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Patients become teachers through an innovative, clinic-based audio project of St. Jude Children’s Research Hospital that gives youth infected with HIV a chance to share their experiences with the diagnosis. (Aditya Gaur, MD)
Patients with HIV ensure their voices are heard.
A model developed by St. Jude researchers is showing early promise as a tool to help physicians identify cancer patients with low white cell counts who are at greatest risk for complications when feverish.
Researchers have uncovered the first cases in which HIV almost certainly was transmitted from mothers or other caregivers to children through pre-chewed food.
Devan Lore’s first bout with a common wintertime virus gave the toddler a weeklong runny nose and cough. While the illness was an added burden for the child, who was undergoing treatment for acute lymphoblastic leukemia, the virus soon cleared. At age 6, Devan again caught the respiratory syncytial (pronounced sin-SISH-ul) virus, or RSV. This time the results were terrifying.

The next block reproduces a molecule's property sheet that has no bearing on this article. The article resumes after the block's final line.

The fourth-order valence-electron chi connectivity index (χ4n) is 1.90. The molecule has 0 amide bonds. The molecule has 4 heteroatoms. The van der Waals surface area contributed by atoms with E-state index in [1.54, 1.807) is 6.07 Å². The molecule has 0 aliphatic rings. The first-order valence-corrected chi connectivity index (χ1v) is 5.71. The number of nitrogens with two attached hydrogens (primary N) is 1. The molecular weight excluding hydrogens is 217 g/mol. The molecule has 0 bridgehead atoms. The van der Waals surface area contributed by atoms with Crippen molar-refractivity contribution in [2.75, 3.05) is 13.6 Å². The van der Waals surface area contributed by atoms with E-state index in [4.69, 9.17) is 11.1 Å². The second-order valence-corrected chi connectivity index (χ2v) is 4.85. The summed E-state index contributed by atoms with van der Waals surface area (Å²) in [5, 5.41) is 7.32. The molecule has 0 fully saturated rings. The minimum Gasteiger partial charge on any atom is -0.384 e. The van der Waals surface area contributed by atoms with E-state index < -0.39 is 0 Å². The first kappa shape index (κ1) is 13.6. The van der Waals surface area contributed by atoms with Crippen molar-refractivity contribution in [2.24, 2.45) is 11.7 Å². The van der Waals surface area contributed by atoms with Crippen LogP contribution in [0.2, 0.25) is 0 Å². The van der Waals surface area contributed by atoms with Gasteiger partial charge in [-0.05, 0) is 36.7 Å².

St. Jude investigators and collaborators have shown how to predict if a child who is infected with respiratory syncytial virus (RSV) while being treated for cancer or another catastrophic disease is at high risk for developing severe infection.